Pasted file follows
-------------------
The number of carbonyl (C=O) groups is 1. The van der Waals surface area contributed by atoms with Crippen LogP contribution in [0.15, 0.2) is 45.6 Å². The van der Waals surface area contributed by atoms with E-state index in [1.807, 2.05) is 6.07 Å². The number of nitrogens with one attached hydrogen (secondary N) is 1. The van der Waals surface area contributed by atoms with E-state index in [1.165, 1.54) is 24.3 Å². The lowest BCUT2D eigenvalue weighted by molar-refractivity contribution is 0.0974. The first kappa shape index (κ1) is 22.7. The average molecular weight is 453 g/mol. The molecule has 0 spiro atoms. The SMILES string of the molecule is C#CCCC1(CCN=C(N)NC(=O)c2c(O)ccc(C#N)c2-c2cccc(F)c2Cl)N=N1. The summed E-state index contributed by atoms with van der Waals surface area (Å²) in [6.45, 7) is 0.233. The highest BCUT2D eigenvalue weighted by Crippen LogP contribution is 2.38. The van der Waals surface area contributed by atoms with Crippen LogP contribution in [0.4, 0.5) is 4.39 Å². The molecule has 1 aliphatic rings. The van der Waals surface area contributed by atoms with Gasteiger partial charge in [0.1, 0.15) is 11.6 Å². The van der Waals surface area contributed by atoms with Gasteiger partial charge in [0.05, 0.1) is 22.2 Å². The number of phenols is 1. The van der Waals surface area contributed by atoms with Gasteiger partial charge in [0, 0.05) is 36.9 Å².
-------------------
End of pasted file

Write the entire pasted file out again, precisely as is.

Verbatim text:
The number of carbonyl (C=O) groups is 1. The van der Waals surface area contributed by atoms with Crippen LogP contribution in [0.15, 0.2) is 45.6 Å². The van der Waals surface area contributed by atoms with E-state index in [1.807, 2.05) is 6.07 Å². The number of nitrogens with one attached hydrogen (secondary N) is 1. The van der Waals surface area contributed by atoms with E-state index in [1.165, 1.54) is 24.3 Å². The lowest BCUT2D eigenvalue weighted by molar-refractivity contribution is 0.0974. The first kappa shape index (κ1) is 22.7. The average molecular weight is 453 g/mol. The molecule has 0 spiro atoms. The SMILES string of the molecule is C#CCCC1(CCN=C(N)NC(=O)c2c(O)ccc(C#N)c2-c2cccc(F)c2Cl)N=N1. The summed E-state index contributed by atoms with van der Waals surface area (Å²) in [6.45, 7) is 0.233. The highest BCUT2D eigenvalue weighted by Crippen LogP contribution is 2.38. The van der Waals surface area contributed by atoms with Crippen LogP contribution in [0.4, 0.5) is 4.39 Å². The molecule has 1 aliphatic rings. The van der Waals surface area contributed by atoms with Gasteiger partial charge in [0.1, 0.15) is 11.6 Å². The van der Waals surface area contributed by atoms with Gasteiger partial charge in [0.05, 0.1) is 22.2 Å². The number of phenols is 1. The van der Waals surface area contributed by atoms with Gasteiger partial charge in [0, 0.05) is 36.9 Å².